French TV is about to change: What you need to know

Are you ready for this evening’s Great Digital Terrestrial Television Takeover in France? No, aliens aren’t coming to steal your TV. It's just going to get a major upgrade.

French TV is about to change: What you need to know
Photo: AFP

Tellies in France are making the transition to High Definition. For viewers, this is good news: it means a clearer picture and better sound.

So if you happen to be watching TV in France in the very early hours of Tuesday morning, don’t be alarmed when all 1,600 transmissions come to a halt for a few hours. 

But how does it work exactly? What will be different? What do you need to do to prepare?

Read on for all you need to know about the big switch. 

What’s going to happen?

During the night of April 4th, households with a TV will receive all 25 DTT (Digital terrestrial television) channels in HD, at no extra cost.

If you're trying to watch a show in the wee hours of the morning, you'll just see a black screen. Although everything should be back to normal early on Tuesday morning, some viewers will need to allow a scan to save the new location settings.

An announcement of the upcoming switch. Photo: AFP

What will change?

The 25 TNT channels will now be available to everyone for free in crisp high-definition.

Up until now, four channels have been broadcast in Standard Definition as well as HD (TF1, France 2, M6, Arte), six are shown only in HD (HD1, L’Equipe 21, 6ter, Numéro 23, RMC Découverte, Cherie 25) and the 15 remaining channels only in Standard Definition. As far as paying channels, Canal + Cinéma, Canal + Sport and Planete + will also be switching to HD. 

As an added bonus, LCI will become a free channel.

What do I need to do?

If you have TNT via a internet box or by cable then the switch will be automatic and there's no need to worry, but if you have the old TV aerial then you'll need to buy separate equipment.

For low-income families, assistance is available up to €25, as well as home help for the elderly and disabled. Assistance of up to €250 is available for help with reception, in case you are unable to receive channels after April 5th.

Why the switch?

Apart from better image quality, TNT HD compresses the television signal in order to free up space in 4G networks for cell phones. The state sold these frequencies to the phone companies in November of 2015 for €2.8 billion.

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Is Cyril Hanouna the most unpleasant person on French television?

French TV presenter Cyril Hanouna's name has been causing a splash with the French and foreign press since Thursday, after a TV prank in which he targeted gay men live on air became just the latest in a series of scandals associated with the host.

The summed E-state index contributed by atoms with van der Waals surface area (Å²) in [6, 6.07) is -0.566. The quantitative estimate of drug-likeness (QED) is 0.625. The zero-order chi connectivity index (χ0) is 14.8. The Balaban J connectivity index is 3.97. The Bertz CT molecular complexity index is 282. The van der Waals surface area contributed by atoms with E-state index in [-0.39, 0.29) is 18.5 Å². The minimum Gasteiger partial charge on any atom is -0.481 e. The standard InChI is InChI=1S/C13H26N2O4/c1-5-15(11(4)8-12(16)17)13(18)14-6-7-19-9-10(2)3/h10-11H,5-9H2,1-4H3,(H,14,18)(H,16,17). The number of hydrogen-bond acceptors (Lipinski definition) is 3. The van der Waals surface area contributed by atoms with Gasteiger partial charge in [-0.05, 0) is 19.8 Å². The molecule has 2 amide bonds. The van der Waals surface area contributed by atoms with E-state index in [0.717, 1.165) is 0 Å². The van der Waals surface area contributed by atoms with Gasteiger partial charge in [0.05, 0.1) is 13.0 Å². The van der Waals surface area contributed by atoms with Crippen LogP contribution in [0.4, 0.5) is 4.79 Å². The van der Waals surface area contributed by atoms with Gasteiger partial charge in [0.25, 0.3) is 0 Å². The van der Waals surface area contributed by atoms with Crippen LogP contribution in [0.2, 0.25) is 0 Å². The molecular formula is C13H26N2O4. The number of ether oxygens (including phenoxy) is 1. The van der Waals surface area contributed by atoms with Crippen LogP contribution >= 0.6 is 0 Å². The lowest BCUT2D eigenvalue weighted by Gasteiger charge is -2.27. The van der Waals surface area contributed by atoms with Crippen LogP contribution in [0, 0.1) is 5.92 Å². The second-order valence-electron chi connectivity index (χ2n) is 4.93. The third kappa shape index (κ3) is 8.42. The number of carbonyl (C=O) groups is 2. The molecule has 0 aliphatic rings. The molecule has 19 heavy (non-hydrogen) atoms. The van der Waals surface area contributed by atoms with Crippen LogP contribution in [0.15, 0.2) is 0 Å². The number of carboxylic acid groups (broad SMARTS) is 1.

Is Cyril Hanouna the most unpleasant person on French television?
Photo: AFP
Presenter of the hugely popular show, Touche pas à mon poste — which airs at primetime Monday to Friday on channel C8, Hanouna's name has become synonymous with behaving badly on air.
Here's a look at some of top scandals involving Hanouna and his hit show:
1. Bullying disabled people
One of the presenter's first big scandals to cause the state broadcasting authority in France (CSA) a headache was during the 2015 Eurovision song contest.
After watching a clip of one of competing entries — a group made up of members suffering from autism and down's syndrome — one of Hanouna's guests responded, “We're going to screw the Down's Syndrome people.”
2. Repeated homophobia
The current scandal is not the first case of homophobia on the show. In December, the French association of LGBT journalists (AJL) claimed that Hanouna was “obsessed with homosexuality”.
The presenter and panelists on the show brought up the subject of homosexuality 42 times across 20 shows in November, “often to laugh about it in a disparaging manner”, the group said.
3. The “breast-kissing scandal”
In October 2016, Hanouna's name was all over the media when one of his guests kissed a woman's breasts live on the air.
During the live broadcast of a special 35-hour long version of his show, the TV host encouraged one of his guests, journalist Jean-Michel Maire, to kiss a female guest on the cheek.
She refused, turning her head away, so instead Maire plants a kiss on her breasts.
Naturally the programme was condemned by many, including women's rights organisations, but the woman in question defended Maire's actions.

4. Humiliating routines
Many viewers complained about the humiliation and indignity of a skit inspired by the “Wheel of Fortune”.
Entitled “Roux de la Fortune” (playing on the similarity between the French words for “wheel” and “red-head”), the skit involved a young man being spun around and offering gifts to guests.
5. Handsy behaviour
Hanouna was filmed navigating the hands of Capucine Anav over his body in a slot on another TV show.
In the film he was seen putting her hands on different parts of his body while she was blindfolded. Perhaps unsurprisingly, Hanouna didn't balk from placing her hands on intimate areas of his body.
Anav expressed her lack of surprise over this in the show.
Homophobic prank lands TV presenter in hot water